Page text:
Impersonality and Emotion in Twentieth-Century British Arts
Edited by Jean-Michel Ganteau et Christine Reynier
This volume comes as a sequel to a previous publication, Impersonality and Emotion in Twentieth-Century British Literature, which explored the paradoxical connections between impersonality and emotion, two notions central to modernist as well as to later British literature. Through the double prism of impersonality and emotion, the first set of articles presented here bring to light if not the tenets of Modernism, at least some of the aesthetic principles of representative artists of the time and, from Beardsley to Hitchcock through Windham Lewis, Gaudier Brzeska and Epstein, browses through various forms like drawing, architecture, film and the radio play. The second half of he volume concentrates on the post-war period, addressing the vexed question of the relationships between impersonality and emotion in film (Antonioni), drama (Bond), photography (Brandt, Almond), painting (School of London), architecture, and other types of contemporary manifestations and installations practiced by the Young British Artists and their contemporaries (Hirst, Taylor-Wood, Floyer, Whiteread, Opie among others). The twenty two articles in this collection unearth lines of force that run all the way from romanticism to postmodernism. While stressing the unexpected perenniality of the impersonal, they give the lie to Fredric Jameson’s famous vision of contemporary literature as characterised by a ‘waning of affect’.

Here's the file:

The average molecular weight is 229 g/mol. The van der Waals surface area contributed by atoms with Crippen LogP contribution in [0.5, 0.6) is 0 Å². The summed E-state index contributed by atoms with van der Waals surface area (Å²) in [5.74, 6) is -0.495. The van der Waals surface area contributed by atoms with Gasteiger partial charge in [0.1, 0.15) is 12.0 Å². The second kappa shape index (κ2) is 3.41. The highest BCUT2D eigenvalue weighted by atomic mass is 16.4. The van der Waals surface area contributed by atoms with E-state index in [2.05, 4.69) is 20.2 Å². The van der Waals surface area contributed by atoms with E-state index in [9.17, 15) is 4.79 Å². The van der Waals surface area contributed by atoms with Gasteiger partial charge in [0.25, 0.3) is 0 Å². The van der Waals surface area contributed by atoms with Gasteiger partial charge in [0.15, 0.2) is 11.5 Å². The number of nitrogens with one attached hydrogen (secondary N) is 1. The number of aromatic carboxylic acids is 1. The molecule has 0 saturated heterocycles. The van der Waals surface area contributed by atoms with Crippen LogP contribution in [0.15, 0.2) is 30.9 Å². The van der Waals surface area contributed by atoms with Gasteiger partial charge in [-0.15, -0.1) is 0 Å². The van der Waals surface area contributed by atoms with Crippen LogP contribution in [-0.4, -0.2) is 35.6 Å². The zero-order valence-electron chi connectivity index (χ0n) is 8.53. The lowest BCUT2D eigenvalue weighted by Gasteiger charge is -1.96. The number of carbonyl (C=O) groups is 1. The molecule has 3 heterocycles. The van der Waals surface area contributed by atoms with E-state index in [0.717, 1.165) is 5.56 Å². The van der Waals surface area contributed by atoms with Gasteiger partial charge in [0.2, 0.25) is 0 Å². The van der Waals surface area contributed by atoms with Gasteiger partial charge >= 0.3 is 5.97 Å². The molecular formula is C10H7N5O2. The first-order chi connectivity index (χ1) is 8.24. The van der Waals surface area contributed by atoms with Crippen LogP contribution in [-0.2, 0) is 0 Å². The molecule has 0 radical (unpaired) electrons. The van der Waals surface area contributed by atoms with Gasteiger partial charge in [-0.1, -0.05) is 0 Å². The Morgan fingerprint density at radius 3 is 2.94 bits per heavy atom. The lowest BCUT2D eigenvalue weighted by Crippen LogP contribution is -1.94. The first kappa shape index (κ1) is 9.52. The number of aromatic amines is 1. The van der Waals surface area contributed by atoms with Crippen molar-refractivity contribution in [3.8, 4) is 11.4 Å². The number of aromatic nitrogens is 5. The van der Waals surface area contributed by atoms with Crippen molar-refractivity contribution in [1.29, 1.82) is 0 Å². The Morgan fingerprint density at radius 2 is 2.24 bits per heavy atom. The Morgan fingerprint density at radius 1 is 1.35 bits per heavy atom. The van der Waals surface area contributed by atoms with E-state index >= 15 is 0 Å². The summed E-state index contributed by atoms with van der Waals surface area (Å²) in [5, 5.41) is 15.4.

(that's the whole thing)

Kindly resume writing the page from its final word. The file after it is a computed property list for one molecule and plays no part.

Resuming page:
16 × 24 cm,
dos carré collé,